Has anyone heard of a lower eyelid lift - incision through the lower lid and then having an anchor/surgical thread stitched on the lower lid? The anchor is supposed to hold the eye in place while it heals and to prevent the lid sagging. They do this by taping the surgical thread to the brow (from the lower lid). Kind of hard to explain but this was a recommendation from a plastic surgeon in NJ. I have never heard of this type of procedure but I wanted to know what other doctors think of it.
Anyone hear of a lower eyelid lift with anchor to prevent the lid from sagging?
Doctor Answers (4)
This should raise a red flag.
Yes it is called a Frost suture. Why does the surgeon need to place a Frost suture for lower eyelid surgery? If you have had a prior eyelid surgery and need to have a pulled down lower eyelid corrected, a Frost suture makes a lot of sense. If you have never had eyelid surgery, then the surgeon is telling you that they are concerned that your lower eyelid is likely to have a problem after surgery. I would not ignore that warning. It can mean one of two things: 1. The surgeon is having lower eyelid complications after routine lower eyelid surgery and feels the need to use the Frost suture in an effort to avoid pulling the eyelid down (sadly a common issue with some surgeons). 2. You have a complicated negative vector lower eyelid. If you have a complicated negative vector lower eyelid, I would recommend getting several surgical opinions before proceeding with eyelid surgery.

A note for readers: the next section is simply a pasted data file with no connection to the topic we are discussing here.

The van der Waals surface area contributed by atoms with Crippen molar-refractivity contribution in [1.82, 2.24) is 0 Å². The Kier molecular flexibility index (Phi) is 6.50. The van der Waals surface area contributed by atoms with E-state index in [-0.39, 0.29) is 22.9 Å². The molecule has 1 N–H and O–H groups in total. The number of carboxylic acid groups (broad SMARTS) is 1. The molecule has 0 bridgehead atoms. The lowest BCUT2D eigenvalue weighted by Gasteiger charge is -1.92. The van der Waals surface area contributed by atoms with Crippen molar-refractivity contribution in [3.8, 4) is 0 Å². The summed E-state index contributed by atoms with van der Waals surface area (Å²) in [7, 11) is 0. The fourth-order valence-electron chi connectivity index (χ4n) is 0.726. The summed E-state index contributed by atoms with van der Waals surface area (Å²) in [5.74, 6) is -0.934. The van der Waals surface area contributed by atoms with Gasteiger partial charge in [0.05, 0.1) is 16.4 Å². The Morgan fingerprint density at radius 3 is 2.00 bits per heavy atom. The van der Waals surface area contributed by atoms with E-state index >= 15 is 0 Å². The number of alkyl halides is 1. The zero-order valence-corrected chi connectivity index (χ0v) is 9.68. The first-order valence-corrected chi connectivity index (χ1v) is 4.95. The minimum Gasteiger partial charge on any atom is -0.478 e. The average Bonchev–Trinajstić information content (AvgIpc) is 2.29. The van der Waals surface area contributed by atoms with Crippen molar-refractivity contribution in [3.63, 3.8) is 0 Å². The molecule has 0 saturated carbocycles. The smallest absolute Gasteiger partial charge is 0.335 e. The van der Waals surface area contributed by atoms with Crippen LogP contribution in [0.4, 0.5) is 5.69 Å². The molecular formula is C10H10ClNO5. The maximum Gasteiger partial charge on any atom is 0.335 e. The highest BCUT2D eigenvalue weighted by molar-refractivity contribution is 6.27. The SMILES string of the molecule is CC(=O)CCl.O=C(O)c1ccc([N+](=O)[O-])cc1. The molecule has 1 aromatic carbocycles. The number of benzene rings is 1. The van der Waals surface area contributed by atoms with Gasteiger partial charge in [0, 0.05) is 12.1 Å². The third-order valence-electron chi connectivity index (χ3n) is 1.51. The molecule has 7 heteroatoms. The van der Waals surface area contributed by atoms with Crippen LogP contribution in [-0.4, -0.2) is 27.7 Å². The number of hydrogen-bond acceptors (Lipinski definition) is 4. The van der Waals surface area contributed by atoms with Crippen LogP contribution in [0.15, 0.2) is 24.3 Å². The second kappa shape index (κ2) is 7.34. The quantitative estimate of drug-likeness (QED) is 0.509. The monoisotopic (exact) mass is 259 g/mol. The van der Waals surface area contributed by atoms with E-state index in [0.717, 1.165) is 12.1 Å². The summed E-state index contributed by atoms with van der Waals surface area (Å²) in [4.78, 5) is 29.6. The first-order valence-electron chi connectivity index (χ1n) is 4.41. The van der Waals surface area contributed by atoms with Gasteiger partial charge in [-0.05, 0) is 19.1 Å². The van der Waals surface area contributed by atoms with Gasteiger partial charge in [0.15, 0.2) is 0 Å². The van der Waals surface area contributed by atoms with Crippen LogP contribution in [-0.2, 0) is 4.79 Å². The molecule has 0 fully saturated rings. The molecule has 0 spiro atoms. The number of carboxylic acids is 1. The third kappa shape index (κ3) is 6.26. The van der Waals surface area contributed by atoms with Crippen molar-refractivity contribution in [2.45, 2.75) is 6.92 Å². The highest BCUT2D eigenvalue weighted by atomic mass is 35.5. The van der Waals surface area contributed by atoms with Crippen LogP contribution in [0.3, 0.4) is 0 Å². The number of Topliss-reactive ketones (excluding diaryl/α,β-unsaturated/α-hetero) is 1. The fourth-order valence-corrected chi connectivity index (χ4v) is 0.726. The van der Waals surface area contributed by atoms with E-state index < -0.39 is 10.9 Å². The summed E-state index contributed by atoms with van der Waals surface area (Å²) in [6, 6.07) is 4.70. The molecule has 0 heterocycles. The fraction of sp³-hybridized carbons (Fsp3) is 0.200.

This is a Frost stitch. There are a number of technical ways to place and secure these but basically the suture helps hold your lower lid in a neutral (or sometimes overcorrected) position to prevent it from healing in a retracted position. They're only placed temporarily and usually very well tolerated. I don't routinely use these but actually placed two this morning for a revision lower eyelid case. My point is, this is not an unusual thing to perform. I hope this information is helpful.
Stephen Weber MD, FACS
Eyelid suspension sutures after blepharoplasty
You are referring to Frost sutures, which are used to put upward traction on the eyelids while they are healing. This helps them to not be pulled down be scarring. Another method, which I prefer, is to tighten the lower eyelid through the upper eyelid incision after completing the lower eyelid blepharoplasty. This avoids having to have the sutures taped to the forehead and helps to improve the position of the lower eyelids. I haven't had eyelid retraction when using this method, but both ways are effective. Just find a surgeon using the most up-to-date techniques, including transconjunctival blepharoplasty with fat repositioning. Avoid surgery involving dissection through the eyelid skin as this has a much higher risk of causing lower eyelid scarring and retraction.
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Sometimes lower eyelids may sag after blepharoplasty. Suspension sutures can prevent this
There are a number of different techniques we can use to reduce the chance of a lower eyelid pulling down after blepharoplasty. These sutures are sometimes placed externally as well and removed a few days after surgery. The external sutures are called Frost sutures. Internally sutures are used that are called canthopexy sutures. These make a sling to keep the eyelid tight during the healing period.